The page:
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A. R. Rahman


An insight - by Vijay Iyer

A. R. Rahman is the man who has redefined contemporary Indian music, the pride of the Indian nation and a role model for millions around the world. In a country where film music is the most popular form of music, Rahman is truly the emperor. A. R. Rahman, hailed by Time Magazine as the ‘Mozart of Madras' is one of the most successful artistes of all time and, according to a BBC estimate, has sold more than 100 million albums of his works, comprising of music from more than 50 movies.

Rahman started dabbling in music at a very young age due to unfortunate family circumstances by joining noted composer Ilayaraja's troupe as a keyboardist and computer programmer. After working with several renowned composers like Ilayaraja, Vishwanathan-Ramamurthy, Zakir Hussain and L Shankar, he set out on his own to compose jingles and scores for popular Indian television features. During this period, he also obtained a degree in Western Classical music from the Trinity College of Music, London and went on to set up his own in-house studio called Panchathan Record-Inn in Chennai, which is arguably Asia's most sophisticated and hi-tech studio.

In 1991, noted film maker Mani Ratnam offered Rahman a movie, Roja, which was a run-away success and brought nation wide fame and acclaim to the composer. The movie also led Rahman to receive the Indian National Award for the best music composer, the first time ever by a debutant. Since then, Rahman has gone on to win the Indian National Award three more times (for Minsaara Kannavu, Lagaan and Kannathil Muthamittal), the most ever by any music composer.

More recently, Time Magazine rated the soundtrack of Roja in the top ten in their compilation of the all time 100 best movie soundtracks of the world.

The Bombay Theme from the movie Bombay was most prominently noticed recently in the movie Lord of War starring Nicholas Cage. The track, Chaiyya Chaiyya from the movie Dil Se features in the new Spike Lee movie, Inside Man, starring Oscar winner, Denzel Washington.

Rahman is widely considered as the man who single-handedly revived public interest towards Indian film music in the nineties.

Rahman followed up Roja with Gentleman, Thiruda Thiruda, Kaadhalan, Bombay and Minssara Kannavu, all of which were huge chartbusters and were dubbed in Hindi as well. Other hits in Tamil include Alaipayuthey, Kandukondein Kandukondein, Jeans, Mudalvan, Kannathil Muthamittal, Boys, etc. His foray into Hindi movies started off with a big bang in the superhit Rangeela, followed by Dil Se, Taal, 1947/Earth, Pukar, Lagaan, Zubeida, Meenaxi, The Legend of Bhagat Singh,Yuva,Tehzeeb amongst others, all of which had huge album sales.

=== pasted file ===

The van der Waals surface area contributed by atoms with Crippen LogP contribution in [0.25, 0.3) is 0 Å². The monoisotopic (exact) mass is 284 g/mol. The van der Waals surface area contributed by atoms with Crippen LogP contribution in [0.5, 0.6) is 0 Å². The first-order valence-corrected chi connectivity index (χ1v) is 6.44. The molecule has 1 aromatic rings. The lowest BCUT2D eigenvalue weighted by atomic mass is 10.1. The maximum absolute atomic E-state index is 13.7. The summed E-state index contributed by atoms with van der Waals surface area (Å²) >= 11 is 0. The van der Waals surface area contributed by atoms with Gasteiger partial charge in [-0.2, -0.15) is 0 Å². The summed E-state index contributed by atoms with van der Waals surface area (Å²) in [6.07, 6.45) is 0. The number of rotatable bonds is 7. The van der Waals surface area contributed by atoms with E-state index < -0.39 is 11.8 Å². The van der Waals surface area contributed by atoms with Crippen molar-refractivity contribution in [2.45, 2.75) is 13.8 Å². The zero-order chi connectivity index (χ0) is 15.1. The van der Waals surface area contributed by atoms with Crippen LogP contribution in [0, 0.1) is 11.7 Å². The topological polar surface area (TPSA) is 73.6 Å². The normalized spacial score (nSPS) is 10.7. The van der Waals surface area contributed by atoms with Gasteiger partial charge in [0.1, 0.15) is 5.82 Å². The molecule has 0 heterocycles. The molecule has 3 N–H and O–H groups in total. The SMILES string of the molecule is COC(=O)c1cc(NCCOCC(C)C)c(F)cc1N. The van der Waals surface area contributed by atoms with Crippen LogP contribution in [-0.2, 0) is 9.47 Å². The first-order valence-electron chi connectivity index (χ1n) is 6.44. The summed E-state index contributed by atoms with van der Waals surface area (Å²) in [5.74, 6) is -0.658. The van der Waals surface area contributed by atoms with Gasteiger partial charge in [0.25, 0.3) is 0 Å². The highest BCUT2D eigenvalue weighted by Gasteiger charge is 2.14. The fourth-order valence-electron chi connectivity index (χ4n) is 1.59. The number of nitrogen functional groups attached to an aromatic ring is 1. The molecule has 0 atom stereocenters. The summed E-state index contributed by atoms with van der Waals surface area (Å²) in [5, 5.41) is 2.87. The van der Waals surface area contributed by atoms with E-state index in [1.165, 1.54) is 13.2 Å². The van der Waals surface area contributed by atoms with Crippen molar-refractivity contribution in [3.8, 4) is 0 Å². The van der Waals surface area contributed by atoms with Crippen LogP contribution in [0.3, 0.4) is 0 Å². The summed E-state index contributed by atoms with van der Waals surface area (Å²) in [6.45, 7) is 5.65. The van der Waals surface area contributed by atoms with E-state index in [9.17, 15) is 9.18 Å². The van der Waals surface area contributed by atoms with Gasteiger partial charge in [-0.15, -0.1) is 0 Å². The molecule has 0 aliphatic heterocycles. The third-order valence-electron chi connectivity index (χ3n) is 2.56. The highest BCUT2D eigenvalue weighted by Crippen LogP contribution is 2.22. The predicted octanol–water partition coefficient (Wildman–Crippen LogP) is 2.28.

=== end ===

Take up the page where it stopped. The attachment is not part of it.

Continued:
His more recent releases include Swades, Ah-Aah, Bose: The forgotten hero, The Rising, Water and Rang De Basanti, all of which have been critically acclaimed and well received.

In 1997, to commemorate 50 years of Indian independence, Sony Music signed up Rahman as its first artiste in South Asia. The result was Vande Matram, an album that instantly made Indian youth relate to it and succeeded in rekindling the spirit of patriotism.

In 2001, Andrew Lloyd Webber, the well-known composer of musicals like The Phantom of the Opera, Cats, Jesus Christ Superstar, etc., invited Rahman to compose for the musical Bombay Dreams, the first musical Andrew Lloyd Webber would produce that he had not composed. Bombay Dreams opened to packed houses in London's West End.The show had an unprecedented run for two years and later premiered on Broadway in New York. It brought the world's attention to all things Indian and put a focus on the musical talents of Indian composers - an important turning point in the history of Indian music.

Rahman also composed the score for a Chinese film, Warriors of Heaven and Earth, in 2003 and a piece for the award winning violinist/musician Vanessa Mae called Raga's Dance. He was also invited by the City of Birmingham Symphony Orchestra to conduct an orchestral rendition of his film scores in the same year.

Besides this, Rahman is also involved in charitable causes. In 2004, he was appointed as the Global Ambassador of the Stop TB Partnership, a project by the World Health Organisation (WHO). He also supports charities like Save the Children, India and does his bit to alleviate human suffering. As a producer of the single We Can Make It Better by Don Asian alongside Mukhtar Sahota, A. R. Rahman showed his charitable side again with all proceeds going to the Tsunami victims, as did his 2004 Tsunami relief concert in India.

Rahman's popularity can be judged from the fact that he has had three world tours of his concerts in the last six years and has performed to packed audiences almost everywhere from Australia, Singapore, Malaysia, India, Dubai, UK, Canada to the Hollywood Bowl in the USA.

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